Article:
Legendary guitarist Jimi Hendrix was notoriously a perfectionist, which may explain why he hated the initial album covers given to each of his releases.

The 1967 debut LP Are You Experienced thunderously announced the Jimi Hendrix Experience to the world. Tracks such as “Foxy Lady,” “Purple Haze” and “The Wind Cries Mary” would become some of Hendrix’s most recognized hits, but the band’s frontman was less than impressed with the album’s cover.

The original U.K. release featured the image of Hendrix wearing a cape, with arms wide open as he towered above bandmates Noel Redding and Mitch Mitchell.

“[Hendrix’s] music at the time was pretty wild, and the prevalent thing at the time was psychedelic and all things strange, so you had to do something odd,” explained the cover’s photographer, Bruce Fleming, in the book Jimi Hendrix and the Making of Are You Experienced. “The more outrageous and outlandish you got, the better. So I went for a dark green background – deep, deep green – and then just him with his cloak up.”

The photographer’s goal was to capture the otherworldly appeal of Hendrix’s talent. “There was an alchemy about it,” Fleming noted. “There was something strange going on here, different. This was a man who was flying at night. This guy could fly, literally. That’s what I tried to get across.”

Unfortunately, most people didn’t get that message – including Hendrix. The strange pose combined with the photo’s drab colors made some music fans question whether the image was supposed to be funny. Hendrix reportedly hated that the picture made him “look like a fairy” and demanded a different image for the album’s U.S. cover.

That photo, shot by Karl Ferris, used a fish-eye lens and color reversal to create a psychedelic visual. The cover, which featured purple lettering on a bright yellow background, would become one of Hendrix’s most identifiable images.

A Ferris photo would also be used on the Jimi Hendrix Experience’s sophomore LP, Axis: Bold as Love, albeit in a very different way. Artist Roger Law used a portrait of Hendrix, taken by Ferris, and incorporated it into religious artwork depicting various forms of the Hindu deity Vishnu.

“When I first saw that [cover] design, I thought, ‘It’s great,’ but maybe we should have an American Indian,” Hendrix is quoted as saying in the book Jimi Hendrix: The Ultimate Experience. While he appreciated the creativity of the artwork, its deeper religious message made little sense to him. “The three of us have nothing to do with what’s on the Axis cover.”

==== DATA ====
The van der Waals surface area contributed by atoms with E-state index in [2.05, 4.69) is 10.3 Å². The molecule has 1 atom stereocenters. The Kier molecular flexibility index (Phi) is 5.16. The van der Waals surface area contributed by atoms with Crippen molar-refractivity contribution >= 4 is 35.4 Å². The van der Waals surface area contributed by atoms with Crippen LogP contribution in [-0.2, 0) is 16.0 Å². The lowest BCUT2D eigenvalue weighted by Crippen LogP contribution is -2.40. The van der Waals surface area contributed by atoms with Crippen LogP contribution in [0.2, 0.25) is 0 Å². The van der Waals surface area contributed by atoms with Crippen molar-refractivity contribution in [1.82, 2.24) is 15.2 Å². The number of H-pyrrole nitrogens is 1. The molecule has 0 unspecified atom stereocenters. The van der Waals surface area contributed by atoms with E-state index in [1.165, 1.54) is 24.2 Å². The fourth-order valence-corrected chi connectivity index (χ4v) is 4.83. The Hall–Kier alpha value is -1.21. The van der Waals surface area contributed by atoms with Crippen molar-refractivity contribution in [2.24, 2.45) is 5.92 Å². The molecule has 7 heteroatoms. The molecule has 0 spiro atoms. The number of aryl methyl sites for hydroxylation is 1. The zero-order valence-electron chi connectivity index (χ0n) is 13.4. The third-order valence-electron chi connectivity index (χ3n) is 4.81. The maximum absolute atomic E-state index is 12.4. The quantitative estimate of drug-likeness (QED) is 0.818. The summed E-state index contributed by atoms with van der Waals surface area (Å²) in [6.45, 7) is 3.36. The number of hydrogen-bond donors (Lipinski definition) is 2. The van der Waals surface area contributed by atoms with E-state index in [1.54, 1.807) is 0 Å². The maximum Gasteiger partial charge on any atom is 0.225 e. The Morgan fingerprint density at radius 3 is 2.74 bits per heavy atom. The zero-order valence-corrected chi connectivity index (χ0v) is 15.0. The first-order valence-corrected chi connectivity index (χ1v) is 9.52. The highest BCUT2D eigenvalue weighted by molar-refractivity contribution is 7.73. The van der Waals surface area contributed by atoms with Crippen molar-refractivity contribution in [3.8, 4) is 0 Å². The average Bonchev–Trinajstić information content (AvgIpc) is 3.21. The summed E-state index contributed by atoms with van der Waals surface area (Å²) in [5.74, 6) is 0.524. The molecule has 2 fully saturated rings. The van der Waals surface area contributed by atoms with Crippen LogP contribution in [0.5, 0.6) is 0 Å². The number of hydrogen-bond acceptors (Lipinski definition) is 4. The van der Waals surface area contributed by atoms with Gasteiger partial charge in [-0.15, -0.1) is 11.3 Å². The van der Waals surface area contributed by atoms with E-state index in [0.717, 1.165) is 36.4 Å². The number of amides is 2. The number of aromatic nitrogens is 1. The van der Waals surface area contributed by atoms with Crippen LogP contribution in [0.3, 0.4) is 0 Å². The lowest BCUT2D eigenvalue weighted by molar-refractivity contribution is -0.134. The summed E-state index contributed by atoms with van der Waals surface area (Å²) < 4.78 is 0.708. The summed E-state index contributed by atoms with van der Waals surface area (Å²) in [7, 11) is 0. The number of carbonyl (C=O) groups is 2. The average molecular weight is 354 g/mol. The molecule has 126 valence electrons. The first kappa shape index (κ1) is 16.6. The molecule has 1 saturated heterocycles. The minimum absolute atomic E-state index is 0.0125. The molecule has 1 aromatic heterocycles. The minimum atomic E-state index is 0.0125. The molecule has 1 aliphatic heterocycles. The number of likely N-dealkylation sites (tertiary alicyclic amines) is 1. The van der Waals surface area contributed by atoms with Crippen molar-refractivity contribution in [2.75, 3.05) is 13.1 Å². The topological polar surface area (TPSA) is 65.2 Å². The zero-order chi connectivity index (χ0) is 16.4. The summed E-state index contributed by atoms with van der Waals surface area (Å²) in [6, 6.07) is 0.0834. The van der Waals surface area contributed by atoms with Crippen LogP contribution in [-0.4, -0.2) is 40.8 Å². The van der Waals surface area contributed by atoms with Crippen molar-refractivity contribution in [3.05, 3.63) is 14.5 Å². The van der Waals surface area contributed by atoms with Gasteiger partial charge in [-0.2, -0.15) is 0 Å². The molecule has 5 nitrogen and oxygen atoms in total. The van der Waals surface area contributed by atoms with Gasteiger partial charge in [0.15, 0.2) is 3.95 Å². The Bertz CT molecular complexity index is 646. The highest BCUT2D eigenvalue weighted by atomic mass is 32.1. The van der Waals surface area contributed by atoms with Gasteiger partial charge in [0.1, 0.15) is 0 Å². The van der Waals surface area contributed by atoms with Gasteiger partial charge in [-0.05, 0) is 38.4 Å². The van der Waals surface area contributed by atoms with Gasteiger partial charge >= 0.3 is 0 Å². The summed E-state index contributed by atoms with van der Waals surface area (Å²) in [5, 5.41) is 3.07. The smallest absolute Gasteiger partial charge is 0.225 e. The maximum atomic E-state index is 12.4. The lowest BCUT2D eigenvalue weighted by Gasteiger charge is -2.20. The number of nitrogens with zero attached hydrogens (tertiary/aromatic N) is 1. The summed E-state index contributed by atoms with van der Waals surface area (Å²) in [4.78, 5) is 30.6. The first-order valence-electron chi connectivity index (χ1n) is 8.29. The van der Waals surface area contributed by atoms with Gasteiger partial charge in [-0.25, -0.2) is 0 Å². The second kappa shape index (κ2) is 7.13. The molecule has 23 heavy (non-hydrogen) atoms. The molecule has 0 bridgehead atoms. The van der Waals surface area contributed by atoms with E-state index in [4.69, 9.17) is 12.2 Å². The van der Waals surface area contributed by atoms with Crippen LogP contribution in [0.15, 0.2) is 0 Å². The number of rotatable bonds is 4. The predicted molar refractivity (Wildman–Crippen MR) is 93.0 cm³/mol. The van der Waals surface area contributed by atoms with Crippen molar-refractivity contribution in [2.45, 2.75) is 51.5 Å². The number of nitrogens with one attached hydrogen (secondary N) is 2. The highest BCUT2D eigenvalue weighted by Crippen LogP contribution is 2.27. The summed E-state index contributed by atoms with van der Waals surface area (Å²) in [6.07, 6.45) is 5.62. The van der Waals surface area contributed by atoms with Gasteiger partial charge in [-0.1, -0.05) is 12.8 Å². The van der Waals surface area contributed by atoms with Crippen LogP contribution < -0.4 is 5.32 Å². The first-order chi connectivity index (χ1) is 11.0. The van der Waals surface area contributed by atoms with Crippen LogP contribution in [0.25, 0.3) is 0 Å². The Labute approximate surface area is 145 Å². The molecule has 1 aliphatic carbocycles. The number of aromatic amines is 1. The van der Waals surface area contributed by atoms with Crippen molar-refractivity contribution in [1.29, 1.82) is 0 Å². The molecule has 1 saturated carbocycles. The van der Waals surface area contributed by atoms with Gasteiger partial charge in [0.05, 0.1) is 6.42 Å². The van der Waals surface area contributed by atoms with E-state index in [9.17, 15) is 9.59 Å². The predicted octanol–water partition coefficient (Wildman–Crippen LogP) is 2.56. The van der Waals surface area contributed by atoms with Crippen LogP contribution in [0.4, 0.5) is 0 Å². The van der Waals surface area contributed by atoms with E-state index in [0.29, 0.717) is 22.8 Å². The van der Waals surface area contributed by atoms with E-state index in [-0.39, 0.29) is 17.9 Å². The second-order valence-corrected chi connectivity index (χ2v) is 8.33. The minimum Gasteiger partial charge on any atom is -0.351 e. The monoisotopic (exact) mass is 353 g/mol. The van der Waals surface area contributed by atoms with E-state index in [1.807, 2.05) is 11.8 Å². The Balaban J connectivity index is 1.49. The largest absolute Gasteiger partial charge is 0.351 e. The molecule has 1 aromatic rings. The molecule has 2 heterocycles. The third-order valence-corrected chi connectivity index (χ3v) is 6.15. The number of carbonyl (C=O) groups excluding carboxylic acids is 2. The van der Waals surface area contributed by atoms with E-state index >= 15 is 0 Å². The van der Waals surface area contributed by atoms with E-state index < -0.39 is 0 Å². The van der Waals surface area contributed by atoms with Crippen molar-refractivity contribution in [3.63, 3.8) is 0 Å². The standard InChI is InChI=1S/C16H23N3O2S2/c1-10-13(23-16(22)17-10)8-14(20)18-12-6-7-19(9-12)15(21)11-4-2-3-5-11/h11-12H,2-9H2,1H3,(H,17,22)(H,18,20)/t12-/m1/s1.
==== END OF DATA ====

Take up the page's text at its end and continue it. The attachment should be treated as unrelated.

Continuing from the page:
For 1968’s Electric Ladyland, Hendrix was emphatically clear on what he wanted the cover to look like. The rock icon sent his label expressed instructions regarding the album artwork, even going so far as to sketch out his idea to make sure his message made sense. The concept would have utilized a picture taken by Linda Eastman – the future Linda McCartney – that featured Hendrix playing with children on the Alice in Wonderland sculpture in New York’s Central Park.

Despite his crystal-clear desires, the label went with something completely different (the Eastman picture would later be used for the album’s 50th-anniversary cover). Instead, Electric Ladyland would feature another Ferris photograph, this time a red-and-yellow image captured during Hendrix’s performance at London’s Saville Theatre.

International releases of Electric Ladyland included further variations. Notably, the U.K. edition featured an outer sleeve showing 19 naked women. This led to controversy, as some stores refused to carry the release, calling the images pornographic. Hendrix had no problem with the photograph, but was miffed that he hadn’t been involved in the decision.

“I didn’t know a thing about the English sleeve,” Hendrix told Melody Maker in 1968. “Still, you know me, I dug it anyway. Except I think it’s sad the way the photographer made the girls look ugly. Some of them are nice-looking chicks, but the photographer distorted the photograph with a fish-eye lens or something. That’s mean. It made the girls look bad.”

In France, Electric Ladyland again was given a different cover. Record label Barclay, which handled Hendrix releases in France and Benelux, chose to go with a photograph by Alain Dister for its artwork. The image featured a hand adorned with a colorful shirt sleeve, using one finger to push down on a portrait of Hendrix.

The final album released before Hendrix’s death was Band of Gypsys, his only release outside of the Experience. The live LP’s cover featured a photograph of the guitarist during his Jan. 1, 1970, performance at Fillmore East. Hendrix dismissed the cover, and the album as a whole.

“If it had been up to me, I never would have put it out,” he admitted. “From a musician’s point of view, it was not a good recording and I was out of tune on a few things. The thing was, we owed the record company and album and they were pushing us, so here it is.”

Like Electric Ladyland, Band of Gypsys‘ U.K. edition stirred controversy with its distinctive cover. The image featured puppet versions of Hendrix, Bob Dylan, the Rolling StonesBrian Jones and BBC Radio presenter John Peel created by artist Saskia de Boer. Hendrix had loose connections to each of the other artists – he had covered Dylan, recorded with Jones and appeared on Peel’s program. Still, it was the appearance that upset people, as the unflattering puppets and dreary surroundings came across as upsetting to some. Responding to public pressure, U.K. label Track replaced the image on future pressings, instead using a picture of Hendrix performing at the Isle of Wight festival.

 





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